First-offense drunken driving would be a criminal offense in Wisconsin under a proposal in the Legislature to criminalize first-offense charges for operating a vehicle while intoxicated.
Attorney general candidate Rep. Jon Richards, D-Milwaukee, introduced a bill Monday to make the first OWI offense a misdemeanor with a penalty of up to $300 and five days in jail.
“First offenders are no less dangerous than repeat offenders,” Richards said in a statement. “In fact, a majority of drunken driving injuries and deaths involve drivers who had no previous convictions.”
A similar attempt at reforming drunk driving laws came in a series of six related bills that were introduced last March by Rep. Jim Ott, R-Mequon, and Sen. Alberta Darling, R-River Hills, one of which would criminalize first offense drunk driving if the driver had a blood alcohol concentration of 0.15 or more.
The legislation would also establish mandatory minimum sentences for drivers who cause bodily harm or commit homicide when driving while intoxicated and allow for the confiscation of a driver’s vehicle after their third drunk driving offense.
“Making first offense a crime is one of many laws we should pass this session if we truly want to get serious about drunken driving in Wisconsin,” Richards said.
The most recent proposal comes after a recent report by Mothers Against Drunk Driving highlighted the need to crack down on drunken driving in the state.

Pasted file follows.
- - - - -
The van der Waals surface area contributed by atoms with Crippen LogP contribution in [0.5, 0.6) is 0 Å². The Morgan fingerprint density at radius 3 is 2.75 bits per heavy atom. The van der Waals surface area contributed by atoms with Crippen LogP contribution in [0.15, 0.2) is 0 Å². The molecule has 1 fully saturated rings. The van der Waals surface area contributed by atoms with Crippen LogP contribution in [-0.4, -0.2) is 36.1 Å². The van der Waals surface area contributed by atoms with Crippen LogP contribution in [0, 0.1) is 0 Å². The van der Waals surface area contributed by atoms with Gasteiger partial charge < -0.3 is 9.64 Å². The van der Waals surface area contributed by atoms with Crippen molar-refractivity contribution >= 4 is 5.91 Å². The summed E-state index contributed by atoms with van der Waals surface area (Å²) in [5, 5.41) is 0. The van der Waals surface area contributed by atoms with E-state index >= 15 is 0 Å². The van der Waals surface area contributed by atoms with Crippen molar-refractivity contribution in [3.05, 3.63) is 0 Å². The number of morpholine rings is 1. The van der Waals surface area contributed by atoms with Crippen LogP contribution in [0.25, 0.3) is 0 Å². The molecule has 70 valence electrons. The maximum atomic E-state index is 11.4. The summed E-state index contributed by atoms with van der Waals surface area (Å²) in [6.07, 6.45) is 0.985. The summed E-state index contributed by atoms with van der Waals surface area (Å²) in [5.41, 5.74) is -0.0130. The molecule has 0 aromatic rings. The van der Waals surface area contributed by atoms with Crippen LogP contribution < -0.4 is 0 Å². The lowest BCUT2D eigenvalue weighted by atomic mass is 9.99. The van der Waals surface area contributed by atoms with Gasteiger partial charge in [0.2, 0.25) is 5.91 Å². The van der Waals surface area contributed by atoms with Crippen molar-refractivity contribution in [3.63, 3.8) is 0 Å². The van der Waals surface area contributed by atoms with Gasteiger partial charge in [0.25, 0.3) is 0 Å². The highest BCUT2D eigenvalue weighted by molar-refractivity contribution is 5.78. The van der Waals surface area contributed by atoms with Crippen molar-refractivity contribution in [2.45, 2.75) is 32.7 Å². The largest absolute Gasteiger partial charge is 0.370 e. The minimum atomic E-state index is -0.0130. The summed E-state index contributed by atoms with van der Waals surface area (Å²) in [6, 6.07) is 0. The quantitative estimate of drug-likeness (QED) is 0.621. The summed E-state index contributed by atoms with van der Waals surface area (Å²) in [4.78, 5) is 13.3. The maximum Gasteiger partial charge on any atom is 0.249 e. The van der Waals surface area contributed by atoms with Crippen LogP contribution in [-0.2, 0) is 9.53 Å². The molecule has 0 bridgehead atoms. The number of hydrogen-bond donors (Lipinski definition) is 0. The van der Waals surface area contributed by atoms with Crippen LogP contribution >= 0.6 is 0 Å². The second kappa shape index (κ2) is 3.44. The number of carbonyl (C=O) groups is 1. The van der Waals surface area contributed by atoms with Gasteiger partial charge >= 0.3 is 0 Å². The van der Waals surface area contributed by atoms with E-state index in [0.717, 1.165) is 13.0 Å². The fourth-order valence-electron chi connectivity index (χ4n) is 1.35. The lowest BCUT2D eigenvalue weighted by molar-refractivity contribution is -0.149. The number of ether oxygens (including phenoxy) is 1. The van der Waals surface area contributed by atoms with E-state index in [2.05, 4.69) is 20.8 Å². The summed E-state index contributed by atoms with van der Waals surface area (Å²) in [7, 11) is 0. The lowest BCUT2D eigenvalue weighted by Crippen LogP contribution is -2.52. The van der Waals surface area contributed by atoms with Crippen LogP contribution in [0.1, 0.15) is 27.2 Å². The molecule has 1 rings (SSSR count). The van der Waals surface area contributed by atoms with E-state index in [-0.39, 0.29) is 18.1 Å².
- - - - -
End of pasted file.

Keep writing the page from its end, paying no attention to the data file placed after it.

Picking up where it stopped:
Wisconsin is the only state in the country that does not treat first-time OWIs as criminal offenses, according to the organization. Instead, traffic tickets are issued and licenses can be suspended.
According to data from the National Highway Traffic Safety Administration, 33 percent of driving fatalities in Wisconsin during 2012 involved alcohol.
“The report is a blueprint for the elimination of drunk driving,” MADD National President Jan Withers said in a statement. “Families in Wisconsin deserve to be protected from drunk drivers, and MADD calls on the Legislature to take action to stop drunk driving.”
In addition to criminalizing first offenses, Richards is working in the Legislature to require ignition interlocks for all individuals convicted of drunken driving.
When installed in a vehicle, ignition interlocks use a breathalyzer device to measure the driver’s blood alcohol level and prevent the car from starting if it is above the legal limit.
Withers has also suggested requiring interlocks for convicted drunk drivers in the state.
“Reducing drunk driving in Wisconsin begins with requiring interlocks for all convicted drunk drivers, starting with the first offense,” she said.
According to the Milwaukee Journal Sentinel, Republican attorney general candidate Brad Schimel said last month the criminalization of first-offense drunken driving could lead to unintended consequences, including more fatalities.
Schimel reportedly said proponents of criminalization need to prove such reforms would actually make Wisconsin safer.
“It’s not my job as a district attorney to do that research,” Schimel said in the article.
[Photo from Flickr user Daquella manera]